The Public Religion Research Institute, which says it was “founded to provide high-quality public opinion survey research focused on religion, values, and American public policy,” just released a new nationwide polling study that puts particular focus on the attitudes of the white working class.
For example, the polling conducted in mid-August reported that white working-class voters gave Mitt Romney (48 percent) a 13-point advantage over Barack Obama (35 percent). However, that Romney advantage was due entirely to his 27-point advantage among white working-class men. Among white working-class women, the two candidates were tied. They were also all but tied among college-educated white voters, with Romney ahead by just two percentage points.
Romney’s lead among working-class white Americans could also be explained by his massive margin here in the South, where he led by 40 points, 62 percent to 22 percent. As the study notes, “neither candidate held a statistically significant lead among white working-class voters in the West (46% Romney vs. 41% Obama), Northeast (42% Romney vs. 38% Obama) or the Midwest (36% Romney vs. 44% Obama).”
If you do the math, the chances of a white working-class male in the South supporting Obama become pretty darn small, somewhere around 10-15 percent.
However, the more fascinating parts of the report go deeper, providing interesting data on attitudes regarding wealth and capitalism in modern America:
“Seven in ten (70%) white working-class Americans and over six in 10 (62%) white college-educated Americans believe the economic system in this country unfairly favors the wealthy. A majority (53%) of white working-class Americans also say that one of the big problems in this country is that we don’t give everyone an equal chance in life. However, less than half (48%) of white college-educated Americans agree that it’s not really that big a problem if some people have more of a chance in life than others.
Substantial majorities of black (78%) and Hispanic (69%) Americans agree that the economic system in this country favors the wealthy. There is, however, a substantial difference in intensity: nearly half (46%) of black Americans strongly agree with this statement, compared to 28% of Hispanic Americans. Over three-quarters (77%) of black Americans and around six in 10 (62%) Hispanic Americans agree that one of the big problems in this country is that we don’t give everyone an equal chance in life.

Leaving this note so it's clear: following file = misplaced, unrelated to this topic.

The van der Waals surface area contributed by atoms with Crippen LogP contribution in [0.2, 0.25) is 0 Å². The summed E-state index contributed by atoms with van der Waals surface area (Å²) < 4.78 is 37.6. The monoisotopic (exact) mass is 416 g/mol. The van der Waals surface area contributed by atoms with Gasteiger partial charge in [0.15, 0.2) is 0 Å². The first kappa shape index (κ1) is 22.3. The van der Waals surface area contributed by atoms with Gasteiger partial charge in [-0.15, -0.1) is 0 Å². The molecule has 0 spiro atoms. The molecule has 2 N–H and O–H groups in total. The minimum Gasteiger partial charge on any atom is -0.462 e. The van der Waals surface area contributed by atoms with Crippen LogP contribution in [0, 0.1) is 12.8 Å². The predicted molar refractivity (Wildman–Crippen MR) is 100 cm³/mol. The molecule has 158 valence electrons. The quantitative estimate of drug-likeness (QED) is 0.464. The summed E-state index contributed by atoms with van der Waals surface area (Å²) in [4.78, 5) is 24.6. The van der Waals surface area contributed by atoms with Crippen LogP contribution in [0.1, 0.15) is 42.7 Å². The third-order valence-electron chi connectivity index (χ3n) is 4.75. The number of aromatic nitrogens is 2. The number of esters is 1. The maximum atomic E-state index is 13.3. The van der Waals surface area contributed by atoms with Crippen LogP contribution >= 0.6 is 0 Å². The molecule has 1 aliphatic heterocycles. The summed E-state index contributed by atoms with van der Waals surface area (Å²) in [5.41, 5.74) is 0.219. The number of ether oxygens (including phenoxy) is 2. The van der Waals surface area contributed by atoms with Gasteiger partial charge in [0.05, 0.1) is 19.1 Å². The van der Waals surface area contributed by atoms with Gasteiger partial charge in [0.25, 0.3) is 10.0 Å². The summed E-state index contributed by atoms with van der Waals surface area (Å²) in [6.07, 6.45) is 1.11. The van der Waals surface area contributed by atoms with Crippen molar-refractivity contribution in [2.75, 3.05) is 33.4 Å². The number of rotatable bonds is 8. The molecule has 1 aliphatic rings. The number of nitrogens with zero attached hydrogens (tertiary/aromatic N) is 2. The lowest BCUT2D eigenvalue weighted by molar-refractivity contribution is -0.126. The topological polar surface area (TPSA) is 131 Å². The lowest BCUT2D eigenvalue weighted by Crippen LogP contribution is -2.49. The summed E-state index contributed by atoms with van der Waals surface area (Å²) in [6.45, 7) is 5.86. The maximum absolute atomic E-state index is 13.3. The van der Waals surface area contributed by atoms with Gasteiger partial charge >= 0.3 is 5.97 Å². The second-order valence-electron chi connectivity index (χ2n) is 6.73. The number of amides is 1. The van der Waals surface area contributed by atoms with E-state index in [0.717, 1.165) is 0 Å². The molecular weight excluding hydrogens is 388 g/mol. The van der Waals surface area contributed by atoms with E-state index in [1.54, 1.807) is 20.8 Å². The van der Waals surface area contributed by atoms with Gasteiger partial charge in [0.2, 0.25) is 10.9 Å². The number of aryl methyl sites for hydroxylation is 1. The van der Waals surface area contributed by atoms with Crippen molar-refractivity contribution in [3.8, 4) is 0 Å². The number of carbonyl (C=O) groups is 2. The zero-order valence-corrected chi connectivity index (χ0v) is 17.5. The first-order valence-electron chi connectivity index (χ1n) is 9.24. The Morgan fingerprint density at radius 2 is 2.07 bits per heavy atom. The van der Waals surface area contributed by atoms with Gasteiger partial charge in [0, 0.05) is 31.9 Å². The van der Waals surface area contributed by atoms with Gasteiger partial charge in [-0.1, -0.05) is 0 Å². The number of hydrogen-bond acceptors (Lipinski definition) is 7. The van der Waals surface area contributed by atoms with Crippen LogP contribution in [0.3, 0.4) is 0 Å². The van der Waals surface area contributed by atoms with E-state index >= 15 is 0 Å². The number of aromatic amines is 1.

There are deep political divisions on the issue of equal opportunity. Nearly three-quarters (72%) of Democrats and a slim majority of Independents (53%) agree that one of the big problems in this country is that we don’t give everyone an equal chance, while nearly six in 10 (58%) Republicans say it’s not really that big a problem if some people have more of a chance in life than others. Similarly, only 44% of Republicans believe that the economic system in this country unfairly favors the wealthy, compared to 85% of Democrats and two-thirds (67%) of Independents.
The poll also explored what you might call the Paul Ryan Dilemma, after the vice presidential nominee who professes both a strong Catholic faith and, until recently at least, a strong affinity for the teachings of Ayn Rand:
“Americans are divided over the extent to which capitalism and the free market system and Christian values can coexist: a plurality (44%) believe that capitalism and the free market system are at odds with Christian values, while 41% agree that capitalism is consistent with Christian values. Fifteen percent say they do not know.
White working-class Americans are significantly more likely than white college-educated Americans to say that capitalism is at odds with Christian values. A majority (53%) of white college-educated Americans agree that capitalism and the free market system are consistent with Christian values, while 35% disagree. By contrast, a plurality (46%) of white working-class Americans believe that capitalism is at odds with Christian values, while 38% disagree.”
Overall 62 percent of white working-class Americans favor raising the tax rate on Americans with household incomes of over $1 million per year. Conversely, the report finds, “A solid majority (58%) of Americans agree that the federal government should provide fewer services and reduce taxes, while slightly more than one-third (36%) say the government should provide more services, even if it means higher taxes.”
These are the deeper currents that political experts in both parties are attempting to turn to their advantage in the next few weeks.
– Jay Bookman